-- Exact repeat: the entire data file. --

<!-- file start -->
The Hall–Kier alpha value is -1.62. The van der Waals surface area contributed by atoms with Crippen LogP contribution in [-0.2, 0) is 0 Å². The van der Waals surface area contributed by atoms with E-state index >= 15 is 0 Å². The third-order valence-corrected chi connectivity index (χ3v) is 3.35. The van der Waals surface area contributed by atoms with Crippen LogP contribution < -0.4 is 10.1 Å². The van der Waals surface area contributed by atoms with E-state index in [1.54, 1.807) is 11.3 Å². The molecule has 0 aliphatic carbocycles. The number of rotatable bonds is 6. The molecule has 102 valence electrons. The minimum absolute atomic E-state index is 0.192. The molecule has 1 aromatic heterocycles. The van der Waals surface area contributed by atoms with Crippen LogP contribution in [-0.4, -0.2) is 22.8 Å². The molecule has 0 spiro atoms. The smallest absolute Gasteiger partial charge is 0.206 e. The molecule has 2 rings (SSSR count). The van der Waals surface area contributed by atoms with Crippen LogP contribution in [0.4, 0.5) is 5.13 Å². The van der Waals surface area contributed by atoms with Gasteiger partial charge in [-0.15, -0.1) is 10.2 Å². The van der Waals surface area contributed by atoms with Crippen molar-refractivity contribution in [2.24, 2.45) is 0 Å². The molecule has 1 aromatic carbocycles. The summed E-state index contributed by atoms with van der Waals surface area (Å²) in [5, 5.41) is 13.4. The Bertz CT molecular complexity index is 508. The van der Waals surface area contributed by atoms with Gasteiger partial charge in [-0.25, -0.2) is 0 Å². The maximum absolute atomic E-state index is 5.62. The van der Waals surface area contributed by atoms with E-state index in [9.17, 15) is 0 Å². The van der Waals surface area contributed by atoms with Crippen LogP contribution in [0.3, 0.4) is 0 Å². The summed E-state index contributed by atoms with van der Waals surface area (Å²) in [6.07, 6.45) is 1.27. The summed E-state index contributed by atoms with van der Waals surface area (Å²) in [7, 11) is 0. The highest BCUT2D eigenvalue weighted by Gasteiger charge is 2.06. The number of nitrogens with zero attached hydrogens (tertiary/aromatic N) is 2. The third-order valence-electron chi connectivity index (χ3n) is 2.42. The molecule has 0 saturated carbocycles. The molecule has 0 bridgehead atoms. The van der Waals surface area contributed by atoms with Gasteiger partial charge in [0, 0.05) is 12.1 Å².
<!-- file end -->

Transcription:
The Hall–Kier alpha value is -1.62. The van der Waals surface area contributed by atoms with Crippen LogP contribution in [-0.2, 0) is 0 Å². The van der Waals surface area contributed by atoms with E-state index >= 15 is 0 Å². The third-order valence-corrected chi connectivity index (χ3v) is 3.35. The van der Waals surface area contributed by atoms with Crippen LogP contribution < -0.4 is 10.1 Å². The van der Waals surface area contributed by atoms with E-state index in [1.54, 1.807) is 11.3 Å². The molecule has 0 aliphatic carbocycles. The number of rotatable bonds is 6. The molecule has 102 valence electrons. The minimum absolute atomic E-state index is 0.192. The molecule has 1 aromatic heterocycles. The van der Waals surface area contributed by atoms with Crippen LogP contribution in [-0.4, -0.2) is 22.8 Å². The molecule has 0 spiro atoms. The smallest absolute Gasteiger partial charge is 0.206 e. The molecule has 2 rings (SSSR count). The van der Waals surface area contributed by atoms with Crippen LogP contribution in [0.4, 0.5) is 5.13 Å². The van der Waals surface area contributed by atoms with Gasteiger partial charge in [-0.15, -0.1) is 10.2 Å². The van der Waals surface area contributed by atoms with Crippen molar-refractivity contribution in [2.24, 2.45) is 0 Å². The molecule has 1 aromatic carbocycles. The summed E-state index contributed by atoms with van der Waals surface area (Å²) in [5, 5.41) is 13.4. The Bertz CT molecular complexity index is 508. The van der Waals surface area contributed by atoms with Gasteiger partial charge in [-0.25, -0.2) is 0 Å². The maximum absolute atomic E-state index is 5.62. The van der Waals surface area contributed by atoms with E-state index in [9.17, 15) is 0 Å². The van der Waals surface area contributed by atoms with Crippen LogP contribution in [0.3, 0.4) is 0 Å². The summed E-state index contributed by atoms with van der Waals surface area (Å²) in [6.07, 6.45) is 1.27. The summed E-state index contributed by atoms with van der Waals surface area (Å²) in [7, 11) is 0. The highest BCUT2D eigenvalue weighted by Gasteiger charge is 2.06. The number of nitrogens with zero attached hydrogens (tertiary/aromatic N) is 2. The third-order valence-electron chi connectivity index (χ3n) is 2.42. The molecule has 0 saturated carbocycles. The molecule has 0 bridgehead atoms. The van der Waals surface area contributed by atoms with Gasteiger partial charge in [0, 0.05) is 12.1 Å².